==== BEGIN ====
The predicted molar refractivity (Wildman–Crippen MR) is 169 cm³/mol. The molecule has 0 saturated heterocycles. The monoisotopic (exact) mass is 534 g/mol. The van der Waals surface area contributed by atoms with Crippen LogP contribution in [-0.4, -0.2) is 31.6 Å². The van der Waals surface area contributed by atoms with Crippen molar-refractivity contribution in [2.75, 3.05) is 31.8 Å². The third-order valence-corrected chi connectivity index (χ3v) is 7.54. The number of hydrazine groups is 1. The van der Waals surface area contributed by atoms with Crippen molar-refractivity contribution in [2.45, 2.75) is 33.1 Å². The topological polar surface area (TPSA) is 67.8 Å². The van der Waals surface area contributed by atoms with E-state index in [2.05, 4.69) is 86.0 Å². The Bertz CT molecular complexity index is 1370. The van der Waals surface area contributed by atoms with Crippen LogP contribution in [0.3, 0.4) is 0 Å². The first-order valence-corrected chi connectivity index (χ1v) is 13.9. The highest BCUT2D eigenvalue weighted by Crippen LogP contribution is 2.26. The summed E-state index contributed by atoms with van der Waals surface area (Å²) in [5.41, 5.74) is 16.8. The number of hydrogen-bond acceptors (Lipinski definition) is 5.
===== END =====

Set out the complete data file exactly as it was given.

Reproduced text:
The predicted molar refractivity (Wildman–Crippen MR) is 169 cm³/mol. The molecule has 0 saturated heterocycles. The monoisotopic (exact) mass is 534 g/mol. The van der Waals surface area contributed by atoms with Crippen LogP contribution in [-0.4, -0.2) is 31.6 Å². The van der Waals surface area contributed by atoms with Crippen molar-refractivity contribution in [2.75, 3.05) is 31.8 Å². The third-order valence-corrected chi connectivity index (χ3v) is 7.54. The number of hydrazine groups is 1. The van der Waals surface area contributed by atoms with Crippen molar-refractivity contribution in [2.45, 2.75) is 33.1 Å². The topological polar surface area (TPSA) is 67.8 Å². The van der Waals surface area contributed by atoms with E-state index in [2.05, 4.69) is 86.0 Å². The Bertz CT molecular complexity index is 1370. The van der Waals surface area contributed by atoms with Crippen LogP contribution in [0.3, 0.4) is 0 Å². The first-order valence-corrected chi connectivity index (χ1v) is 13.9. The highest BCUT2D eigenvalue weighted by Crippen LogP contribution is 2.26. The summed E-state index contributed by atoms with van der Waals surface area (Å²) in [5.41, 5.74) is 16.8. The number of hydrogen-bond acceptors (Lipinski definition) is 5.